“How” to write is something a lot of people like to talk about. I don’t think I have a very satisfying answer. Maybe I haven’t done this enough yet. But here’s how I wrote the first one, and how I’m making progress on two new works.
It starts off simply. I freakin’ love my characters. I love them. They’re so easy and fun for me to write, that every time I get to a scene with them chatting it’s like giving a small treat to myself. And I think the book reflects that. I love when they talk, they love when they talk, and the only thing that keeps them from being together always is work–both for them and me.
Secondly, I needed a plot. I say secondly because I would read about Harry Dresden finding out his local bodega was out of eggs when he’d promised Karen pancakes, honestly. (Actually, anyone know Jim Butcher? Can this happen?) I like Harry. He’s interesting to see in action even when he’s doing normal stuff. But for most days, we’d like to read a little more than that. So think of something that would be fun for you to write and leave room for the plot to change. I think a lot of my “writer’s block” was because I was trying to fit the narrative to an idea that wasn’t fully formed, or that sucked, on second thought. You shouldn’t be forced to tell a crappy story just because you said so. You didn’t buy that logic as a kid, you shouldn’t stand for it in your own world. Sure, it’ll mean rewrites. Ain’t no one writes a book without rewrites. This is just a Truth, like gravity.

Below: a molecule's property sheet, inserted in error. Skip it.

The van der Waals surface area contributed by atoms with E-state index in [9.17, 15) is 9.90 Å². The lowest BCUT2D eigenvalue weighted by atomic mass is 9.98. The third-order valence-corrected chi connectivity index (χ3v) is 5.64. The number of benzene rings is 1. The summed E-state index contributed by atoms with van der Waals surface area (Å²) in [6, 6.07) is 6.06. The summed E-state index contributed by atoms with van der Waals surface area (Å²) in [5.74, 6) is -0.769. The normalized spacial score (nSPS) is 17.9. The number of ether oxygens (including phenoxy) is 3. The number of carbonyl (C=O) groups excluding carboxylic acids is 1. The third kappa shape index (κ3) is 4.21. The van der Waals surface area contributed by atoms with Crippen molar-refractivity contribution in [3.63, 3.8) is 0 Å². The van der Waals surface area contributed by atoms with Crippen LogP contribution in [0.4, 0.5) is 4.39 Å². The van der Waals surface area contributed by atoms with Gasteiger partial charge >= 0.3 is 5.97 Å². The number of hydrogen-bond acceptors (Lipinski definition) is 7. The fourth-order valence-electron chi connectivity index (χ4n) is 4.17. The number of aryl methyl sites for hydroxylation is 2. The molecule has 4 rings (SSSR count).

And then just…write! I’ve started…four? books in my life so far, and only finished one, because I connected with this story. I loved figuring out what came next. I loved not knowing what came next til it happened. Which isn’t to say I didn’t outline. I think maybe for 76,000 words I wrote about 1,000 of outline. It looked something like this:
Ch 1: Find job. Meet someone on the way to talk about world
Ch 2: Get settled in area of job, think something weird is going on.
Ch 3: Investigate; talk to sorority; find monster too late
It’s super sparse, as you can see. Sometimes I didn’t have enough for a full chapter from this, and it had to become part of another chapter. Sometimes these things, vague as they were, evolved into more story, and I needed to add a chapter to address it. Like dees:
Ch 3: Investigate, go to party.
Ch 4: Realize monster was there, narrow down what it is
This gave me room to adapt and move on if my original idea belly flopped. It allowed a sense of collaboration with myself that was pleasing and kept my work interesting to me, even the 20th time I read it, which is important. Step one to convincing other people to read your book: not wanting to die after you finish re-reading it.
So, that’s how I got a first draft. Your mileage may vary. My tl;dr? Get excited, bitches. Make enough of an idea that you can riff off of it, and be prepared for copious amounts of rewriting. And have fun! If you’re having fun, your readers probably will, too.